The Bear is frantic, intense and deeply loveable – that’s why it’s one of the best series of 2022

The Bear is the much talked-about series of the year, but the critical acclaim is only one reason why this show deserves your screen time, according to one Stylist writer. 

Warning: this article contains spoilers for Disney+’s The Bear.

If you’ve been anywhere on social media lately, you’ll know that there are certain TV shows and films that cut through the noise and rise triumphantly through the ‘best things to watch this year’ rankings. The Bear is undoubtedly one of them. 

Since its US release in June, it’s drummed up a fair share of fanfare: it’s achieved the coveted 100% rating on Rotten Tomatoes, people are now mildly obsessed with classic white T-shirts and many are calling it one of the year’s best comedies. And I’m here to confirm that The Bear really is worth your time and attention, and you too will want to add it to your personal canon of beloved shows.

A comedy-drama about a rundown sandwich restaurant may not seem to everyone’s taste, but whether you’re a well-versed foodie or couldn’t care less about Michelin stars, The Bear will lure you in with its easy charm. 

Jeremy Allen White leads the cast of Disney+’s The Bear.

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The series follows award-winning young chef Carmen ‘Carmy’ Berzatto (Jeremy Allen White), who leaves New York’s fine dining scene and returns to Chicago to run the family business – The Original Beef sandwich shop – after the heartbreaking death of his brother. It’s a complete change for Carmy – not just in terms of career direction but also for his personal creativity. He has to acclimatise to a working environment he’s clearly over-qualified for, slowly but surely convincing his new kitchen ‘family’ – including his late brother’s stubborn best friend Richard ‘Richie’ Jerimovich (Ebon Moss-Bachrach) – to make meaningful changes.

The plotline may seem niche but you don’t need to be a Top Chef or Chef’s Table connoisseur to get onboard with the brilliance of this drama. And we mean it when we say that The Bear really is unlike anything else on TV right now. It manages to weave together storylines about the trials of small business ownership and relatable (read: stressful) family dynamics with thoughtful ruminations on loss and the male ego. And it does all that while slotting in slivers of effortless humour.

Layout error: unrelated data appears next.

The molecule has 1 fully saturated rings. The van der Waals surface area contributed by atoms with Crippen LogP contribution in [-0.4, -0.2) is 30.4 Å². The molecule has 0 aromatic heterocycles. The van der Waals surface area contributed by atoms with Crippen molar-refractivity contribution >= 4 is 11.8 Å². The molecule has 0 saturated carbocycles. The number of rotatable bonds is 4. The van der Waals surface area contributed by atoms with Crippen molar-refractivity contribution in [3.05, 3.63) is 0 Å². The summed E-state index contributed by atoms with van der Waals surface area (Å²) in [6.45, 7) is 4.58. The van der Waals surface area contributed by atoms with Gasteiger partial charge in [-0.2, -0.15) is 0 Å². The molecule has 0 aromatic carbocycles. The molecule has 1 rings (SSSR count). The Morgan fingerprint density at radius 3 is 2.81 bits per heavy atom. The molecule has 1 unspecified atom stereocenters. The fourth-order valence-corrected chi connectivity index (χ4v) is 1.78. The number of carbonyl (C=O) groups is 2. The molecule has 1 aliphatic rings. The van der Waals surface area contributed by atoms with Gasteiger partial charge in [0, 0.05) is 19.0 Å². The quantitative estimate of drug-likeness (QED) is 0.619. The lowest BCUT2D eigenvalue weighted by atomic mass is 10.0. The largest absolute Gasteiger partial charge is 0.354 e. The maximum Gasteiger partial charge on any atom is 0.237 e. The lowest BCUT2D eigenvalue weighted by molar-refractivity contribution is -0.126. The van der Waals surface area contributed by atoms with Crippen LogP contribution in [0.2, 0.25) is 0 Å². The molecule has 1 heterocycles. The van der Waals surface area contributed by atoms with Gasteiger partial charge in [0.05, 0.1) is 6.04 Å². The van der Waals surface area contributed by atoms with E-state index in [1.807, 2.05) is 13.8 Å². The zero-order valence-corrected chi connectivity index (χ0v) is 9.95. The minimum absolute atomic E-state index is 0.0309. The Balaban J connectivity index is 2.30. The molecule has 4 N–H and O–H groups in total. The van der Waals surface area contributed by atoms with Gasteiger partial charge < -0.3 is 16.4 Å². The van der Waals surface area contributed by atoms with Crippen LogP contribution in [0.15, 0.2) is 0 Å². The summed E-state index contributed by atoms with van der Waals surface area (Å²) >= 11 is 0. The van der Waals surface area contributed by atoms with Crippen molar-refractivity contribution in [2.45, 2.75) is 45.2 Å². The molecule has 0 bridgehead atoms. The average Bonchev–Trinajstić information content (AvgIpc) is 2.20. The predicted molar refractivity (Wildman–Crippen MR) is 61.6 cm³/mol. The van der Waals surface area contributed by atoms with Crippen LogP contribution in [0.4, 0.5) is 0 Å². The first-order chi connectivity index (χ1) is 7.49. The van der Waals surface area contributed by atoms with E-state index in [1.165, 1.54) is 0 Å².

The whole series is shot in a magnified way to mirror the fast-paced nature of a professional kitchen. It adds to the tension and leaves you feeling so immersed in the action of the small kitchen, you almost have to catch yourself. You’re so immersed in its hyperfocused world that even when a vat of homemade vegetable stock comes crashing to the floor – one that has just had to be redone and simmered for 30 minutes – you almost feel Sydney’s pang of pain personally. “Just keep going,” fellow chef Marcus (Lionel Boyce) says, and it’s like he’s speaking to the viewer. 

The Bear: Ebon Moss-Bachrach and Ayo Edebiri star as Richard “Richie” Jerimovich and Sydney.

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While you may tune in for the laughs and the drama, the dynamics between all the characters are something that will keep you hooked on The Bear. The main loveable character is ambitious sous-chef Sydney (Ayo Edebiri), who is a newcomer and only person aside from Carmy with any professional culinary training. She’s also (rather hilariously) the only one who knows how prestigious Carmy’s previous restaurant, Noma, is. And because of her experience, she knows that Carmy’s transformation mission is a great one but presents a 27-page notebook on what they can do better – an organised queen after my own heart.

But most interestingly, it’s through Sydney that we see Carmy’s more gentle and thoughtful side start to rear its head. For the most part, he’s a pent-up ball of stress that may just about be keeping it together, but amid the incessant kitchen orders of “hands”, “chef” and running up a hefty bill with farm fresh produce, he has to also live a new life without his brother. 

The story of his sibling’s death is one that quietly unfolds in the background of the series, never far but passively mentioned by suppliers who enquire as to his whereabouts, or by Ebraheim (Edwin Lee Gibson) who confesses to clearly never really knowing his boss. Like any good series based in reality, it deals with loss and the many ways people go about dealing with it: purposefully busying their lives so as not to think about it for too long. But in doing so, we see the impact it has on Carmy and those around him. 

The Bear: Ebon Moss-Bachrach as Richard “Richie” Jerimovich and Jeremy Allen White as Carmen ‘Carmy’ Berzatto.

Even so, this isn’t a sad drama at all. It’s one that is immersive, funny but also strangely heartwarming. The ASMR-like shots of chopping onions, sizzling steaks and reducing sauces sit in among Carmy hectically battling against his new surroundings. But we also get to see how each individual starts to find their newfound culinary feet and it’s a frantic joy to watch.

Whether you’re a foodie or not, the powerful performances will make lapping up all eight episodes almost too easy – don’t say I didn’t warn you.

The Bear is now available to stream on Disney+. 

Images: Disney+

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